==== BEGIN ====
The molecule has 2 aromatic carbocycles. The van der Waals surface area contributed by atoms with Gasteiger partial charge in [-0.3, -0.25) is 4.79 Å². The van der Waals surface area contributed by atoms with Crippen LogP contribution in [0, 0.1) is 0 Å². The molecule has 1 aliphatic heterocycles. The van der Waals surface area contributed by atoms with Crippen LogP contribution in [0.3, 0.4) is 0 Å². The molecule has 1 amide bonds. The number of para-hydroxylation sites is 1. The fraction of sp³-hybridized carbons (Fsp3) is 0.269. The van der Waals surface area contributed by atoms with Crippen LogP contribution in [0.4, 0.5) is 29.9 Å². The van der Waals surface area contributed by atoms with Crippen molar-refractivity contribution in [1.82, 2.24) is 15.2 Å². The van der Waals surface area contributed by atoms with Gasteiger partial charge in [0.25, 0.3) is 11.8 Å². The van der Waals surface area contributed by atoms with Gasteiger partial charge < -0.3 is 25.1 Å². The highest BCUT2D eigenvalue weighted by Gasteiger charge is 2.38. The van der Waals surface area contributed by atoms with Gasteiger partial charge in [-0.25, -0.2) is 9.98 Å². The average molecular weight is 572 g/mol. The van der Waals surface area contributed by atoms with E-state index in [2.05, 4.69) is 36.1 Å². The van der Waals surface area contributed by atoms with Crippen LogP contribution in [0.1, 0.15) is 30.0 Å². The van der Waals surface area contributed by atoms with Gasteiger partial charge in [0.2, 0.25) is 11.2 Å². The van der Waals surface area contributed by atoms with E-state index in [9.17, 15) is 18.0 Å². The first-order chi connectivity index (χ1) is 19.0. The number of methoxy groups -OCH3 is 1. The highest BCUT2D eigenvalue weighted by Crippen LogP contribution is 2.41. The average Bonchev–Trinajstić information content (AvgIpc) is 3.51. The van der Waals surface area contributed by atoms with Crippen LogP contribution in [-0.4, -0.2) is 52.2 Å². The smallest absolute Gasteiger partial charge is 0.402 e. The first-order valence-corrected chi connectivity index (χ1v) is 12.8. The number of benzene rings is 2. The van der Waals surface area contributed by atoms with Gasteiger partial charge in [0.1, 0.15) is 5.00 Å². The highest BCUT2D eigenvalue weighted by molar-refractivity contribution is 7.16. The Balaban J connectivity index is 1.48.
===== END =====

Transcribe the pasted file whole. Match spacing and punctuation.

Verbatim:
The molecule has 2 aromatic carbocycles. The van der Waals surface area contributed by atoms with Gasteiger partial charge in [-0.3, -0.25) is 4.79 Å². The van der Waals surface area contributed by atoms with Crippen LogP contribution in [0, 0.1) is 0 Å². The molecule has 1 aliphatic heterocycles. The van der Waals surface area contributed by atoms with Crippen LogP contribution in [0.3, 0.4) is 0 Å². The molecule has 1 amide bonds. The number of para-hydroxylation sites is 1. The fraction of sp³-hybridized carbons (Fsp3) is 0.269. The van der Waals surface area contributed by atoms with Crippen LogP contribution in [0.4, 0.5) is 29.9 Å². The van der Waals surface area contributed by atoms with Crippen molar-refractivity contribution in [1.82, 2.24) is 15.2 Å². The van der Waals surface area contributed by atoms with Gasteiger partial charge in [0.25, 0.3) is 11.8 Å². The van der Waals surface area contributed by atoms with Gasteiger partial charge < -0.3 is 25.1 Å². The highest BCUT2D eigenvalue weighted by Gasteiger charge is 2.38. The van der Waals surface area contributed by atoms with Gasteiger partial charge in [-0.25, -0.2) is 9.98 Å². The average molecular weight is 572 g/mol. The van der Waals surface area contributed by atoms with E-state index in [2.05, 4.69) is 36.1 Å². The van der Waals surface area contributed by atoms with Crippen LogP contribution in [0.1, 0.15) is 30.0 Å². The van der Waals surface area contributed by atoms with Gasteiger partial charge in [0.2, 0.25) is 11.2 Å². The van der Waals surface area contributed by atoms with E-state index in [9.17, 15) is 18.0 Å². The first-order chi connectivity index (χ1) is 19.0. The number of methoxy groups -OCH3 is 1. The highest BCUT2D eigenvalue weighted by Crippen LogP contribution is 2.41. The average Bonchev–Trinajstić information content (AvgIpc) is 3.51. The van der Waals surface area contributed by atoms with Crippen LogP contribution in [-0.4, -0.2) is 52.2 Å². The smallest absolute Gasteiger partial charge is 0.402 e. The first-order valence-corrected chi connectivity index (χ1v) is 12.8. The number of benzene rings is 2. The van der Waals surface area contributed by atoms with Gasteiger partial charge in [0.1, 0.15) is 5.00 Å². The highest BCUT2D eigenvalue weighted by molar-refractivity contribution is 7.16. The Balaban J connectivity index is 1.48.